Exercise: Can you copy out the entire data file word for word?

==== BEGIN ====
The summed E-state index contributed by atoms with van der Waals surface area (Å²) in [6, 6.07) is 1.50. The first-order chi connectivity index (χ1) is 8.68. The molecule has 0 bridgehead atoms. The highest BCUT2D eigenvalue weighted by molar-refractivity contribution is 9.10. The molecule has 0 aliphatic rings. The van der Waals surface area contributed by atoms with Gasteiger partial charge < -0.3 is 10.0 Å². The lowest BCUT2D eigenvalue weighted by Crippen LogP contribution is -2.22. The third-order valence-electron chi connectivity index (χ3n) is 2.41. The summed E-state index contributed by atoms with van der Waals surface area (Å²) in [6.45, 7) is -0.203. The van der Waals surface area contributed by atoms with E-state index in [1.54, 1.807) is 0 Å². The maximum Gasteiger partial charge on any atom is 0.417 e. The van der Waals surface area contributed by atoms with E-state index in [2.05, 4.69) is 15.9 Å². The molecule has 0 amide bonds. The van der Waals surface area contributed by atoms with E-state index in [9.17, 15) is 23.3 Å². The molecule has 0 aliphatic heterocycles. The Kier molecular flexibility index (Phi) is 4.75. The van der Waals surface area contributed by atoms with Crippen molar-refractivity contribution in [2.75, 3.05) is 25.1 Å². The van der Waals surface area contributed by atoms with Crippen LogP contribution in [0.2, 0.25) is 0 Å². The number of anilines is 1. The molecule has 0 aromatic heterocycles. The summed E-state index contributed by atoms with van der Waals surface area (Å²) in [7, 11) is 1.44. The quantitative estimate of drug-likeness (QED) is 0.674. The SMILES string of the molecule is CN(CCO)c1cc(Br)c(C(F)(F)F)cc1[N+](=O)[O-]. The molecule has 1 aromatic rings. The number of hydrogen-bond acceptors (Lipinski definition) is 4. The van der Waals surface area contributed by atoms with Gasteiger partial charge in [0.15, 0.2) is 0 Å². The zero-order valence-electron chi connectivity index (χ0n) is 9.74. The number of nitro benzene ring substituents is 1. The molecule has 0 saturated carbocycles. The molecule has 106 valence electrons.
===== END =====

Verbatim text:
The summed E-state index contributed by atoms with van der Waals surface area (Å²) in [6, 6.07) is 1.50. The first-order chi connectivity index (χ1) is 8.68. The molecule has 0 bridgehead atoms. The highest BCUT2D eigenvalue weighted by molar-refractivity contribution is 9.10. The molecule has 0 aliphatic rings. The van der Waals surface area contributed by atoms with Gasteiger partial charge < -0.3 is 10.0 Å². The lowest BCUT2D eigenvalue weighted by Crippen LogP contribution is -2.22. The third-order valence-electron chi connectivity index (χ3n) is 2.41. The summed E-state index contributed by atoms with van der Waals surface area (Å²) in [6.45, 7) is -0.203. The van der Waals surface area contributed by atoms with E-state index in [1.54, 1.807) is 0 Å². The maximum Gasteiger partial charge on any atom is 0.417 e. The van der Waals surface area contributed by atoms with E-state index in [2.05, 4.69) is 15.9 Å². The molecule has 0 amide bonds. The van der Waals surface area contributed by atoms with E-state index in [9.17, 15) is 23.3 Å². The molecule has 0 aliphatic heterocycles. The Kier molecular flexibility index (Phi) is 4.75. The van der Waals surface area contributed by atoms with Crippen molar-refractivity contribution in [2.75, 3.05) is 25.1 Å². The van der Waals surface area contributed by atoms with Crippen LogP contribution in [0.2, 0.25) is 0 Å². The number of anilines is 1. The molecule has 0 aromatic heterocycles. The summed E-state index contributed by atoms with van der Waals surface area (Å²) in [7, 11) is 1.44. The quantitative estimate of drug-likeness (QED) is 0.674. The SMILES string of the molecule is CN(CCO)c1cc(Br)c(C(F)(F)F)cc1[N+](=O)[O-]. The molecule has 1 aromatic rings. The number of hydrogen-bond acceptors (Lipinski definition) is 4. The van der Waals surface area contributed by atoms with Gasteiger partial charge in [0.15, 0.2) is 0 Å². The zero-order valence-electron chi connectivity index (χ0n) is 9.74. The number of nitro benzene ring substituents is 1. The molecule has 0 saturated carbocycles. The molecule has 106 valence electrons.